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Find out how ELMO can assist with a live incident response situation
In most incident response situations, it is necessary to collect some form of volatile data. While disk forensics continue to play a role in incident response, we know that the tactics of today’s adversaries require different methods from incident responders. One of those tactics is live forensics to capture volatile data.
Much like traditional “dead box” forensics, most investigators will agree that no single tool can meet the needs of every investigation. Instead, investigators commonly use multiple tools to gather information based on the needs of the investigation. Some examples are memory acquisition, running processes, network connections and open file handles.
Running these tools in a Windows environment is most often achieved by scripting multiple tools through the use of a batch file. This achieves several goals. First, it allows the investigator to execute a single file, which will run multiple tools. Second, it ensures that all tools are... read more >
You are only as good as your toolset!
In my last blog I asked the question, “Have you ever tried to chop down a tree with a fork?” and told you about an incident response process that was made difficult by the lack of adequate tools. This is a common problem in the field of incident response and security as a whole, and shouldn’t exist. Unfortunately, however, many system administrators, network administrators and help desk personnel assume they can handle an incident, when in reality it is far more complex than they are aware.
A basic introduction to incident response is beyond the scope of this blog, but I do want to introduce the reader to the “Order of Volatility.” This is a common methodology that is taught across the security spectrum. It provides the responder with the ability to gather evidence from the more volatile to the less. This is extremely important when responding to breaches or malware infections. So, let us review the... read more >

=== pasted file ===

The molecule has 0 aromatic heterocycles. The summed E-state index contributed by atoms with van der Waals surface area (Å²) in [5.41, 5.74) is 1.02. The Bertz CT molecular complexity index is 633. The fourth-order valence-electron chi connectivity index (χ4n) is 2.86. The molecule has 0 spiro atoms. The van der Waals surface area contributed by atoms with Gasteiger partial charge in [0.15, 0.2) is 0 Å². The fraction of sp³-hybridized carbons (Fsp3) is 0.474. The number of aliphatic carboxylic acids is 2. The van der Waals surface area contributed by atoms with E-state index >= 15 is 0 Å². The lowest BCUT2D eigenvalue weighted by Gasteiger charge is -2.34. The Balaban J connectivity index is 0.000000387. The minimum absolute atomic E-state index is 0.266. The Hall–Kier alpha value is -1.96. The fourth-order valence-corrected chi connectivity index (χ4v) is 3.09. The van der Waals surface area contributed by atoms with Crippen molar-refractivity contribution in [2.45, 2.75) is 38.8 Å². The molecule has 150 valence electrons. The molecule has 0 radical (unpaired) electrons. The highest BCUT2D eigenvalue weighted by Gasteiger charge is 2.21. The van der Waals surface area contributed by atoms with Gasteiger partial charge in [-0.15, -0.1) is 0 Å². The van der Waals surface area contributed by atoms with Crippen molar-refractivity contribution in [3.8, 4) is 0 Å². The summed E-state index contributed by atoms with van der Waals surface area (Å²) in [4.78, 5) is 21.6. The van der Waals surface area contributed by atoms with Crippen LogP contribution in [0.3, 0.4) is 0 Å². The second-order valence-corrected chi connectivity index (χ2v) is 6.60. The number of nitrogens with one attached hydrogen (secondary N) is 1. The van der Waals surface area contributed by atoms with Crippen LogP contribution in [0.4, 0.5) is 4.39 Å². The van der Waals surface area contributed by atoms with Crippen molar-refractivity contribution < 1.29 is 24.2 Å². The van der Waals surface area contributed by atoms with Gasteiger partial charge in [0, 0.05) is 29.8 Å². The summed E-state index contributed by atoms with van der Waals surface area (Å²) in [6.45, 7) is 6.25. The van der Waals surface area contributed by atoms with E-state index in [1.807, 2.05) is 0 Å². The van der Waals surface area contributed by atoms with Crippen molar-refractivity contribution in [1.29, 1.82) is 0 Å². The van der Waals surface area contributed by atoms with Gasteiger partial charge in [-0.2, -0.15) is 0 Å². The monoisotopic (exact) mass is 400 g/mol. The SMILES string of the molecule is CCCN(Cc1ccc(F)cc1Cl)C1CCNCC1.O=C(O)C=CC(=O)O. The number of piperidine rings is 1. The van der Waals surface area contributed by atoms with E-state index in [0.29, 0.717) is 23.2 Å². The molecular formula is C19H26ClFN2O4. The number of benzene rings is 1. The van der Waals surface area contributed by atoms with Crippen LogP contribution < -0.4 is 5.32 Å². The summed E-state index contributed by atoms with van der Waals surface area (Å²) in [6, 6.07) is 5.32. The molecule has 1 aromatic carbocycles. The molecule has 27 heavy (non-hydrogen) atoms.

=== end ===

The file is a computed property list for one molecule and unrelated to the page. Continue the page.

Black Energy (BE) malware is back in the news as of early January 2016. This time it is being blamed for contributing to a power outage on December 23, 2015 in Ukraine, which left nearly half the populace in the Ivano-Frankivsk region without power for several hours.
Discovered in 2007, BE was originally designed as a distributed-denial-of-service (DDoS) toolkit but has since evolved to its current state, supporting a multitude of plug-ins. The newest features of the BE malware include:
- KillDisk, a destructive data-wiping utility capable of destroying an estimated 4000 file types, including registry files. This function could render the host unbootable, and depending on the infected host, could have dire consequences. Based on the malware’s typical target set of Industrial Control Systems (ICS), an infected host could prove to be disastrous, not to mention expensive.
- Researchers also identified a previously unknown Secure Shell (SSH) backdoor...
Hacked Apple toolset delivers thousands of infected apps
“Trust no one,” goes the mantra of a great 1990s TV show, The X-Files.
Some things, however, we nearly always trust. A carpenter trusts that his hammer will drive a nail, and if it doesn’t, the reason is usually obvious. All craftsmen have to trust their tools, because we don’t have the time to build our own hammers and ladders. Yet for software developers, this means trusting very complex tools we can’t easily validate.
The most important software tool is a compiler, often part of an integrated development environment (IDE) with a debugger and other tools. These tools are like a genie, translating a programmer’s wishes (source code) into something that does his bidding (binary machine code). But sometimes the genie is a bit of a devil. I’ve personally found compiler bugs, cases where it didn’t translate my source code accurately. My own... read more >
Traditional and Nontraditional Tools and Techniques
So, you’ve gotten past the front door by piggybacking, were granted access to the elevator by the receptionist, and then find yourself standing in front of another restricted area. The next step is to find a way to trigger the motion sensor from the other side of the door so that it will open for you. What would you do?
Physical Security Assessments are an essential part of a security program. If an attacker is able to gain physical access to your building and equipment, they essentially have “the keys to the kingdom.”
This blog was written to provide an overview of some tactics that assessors... read more >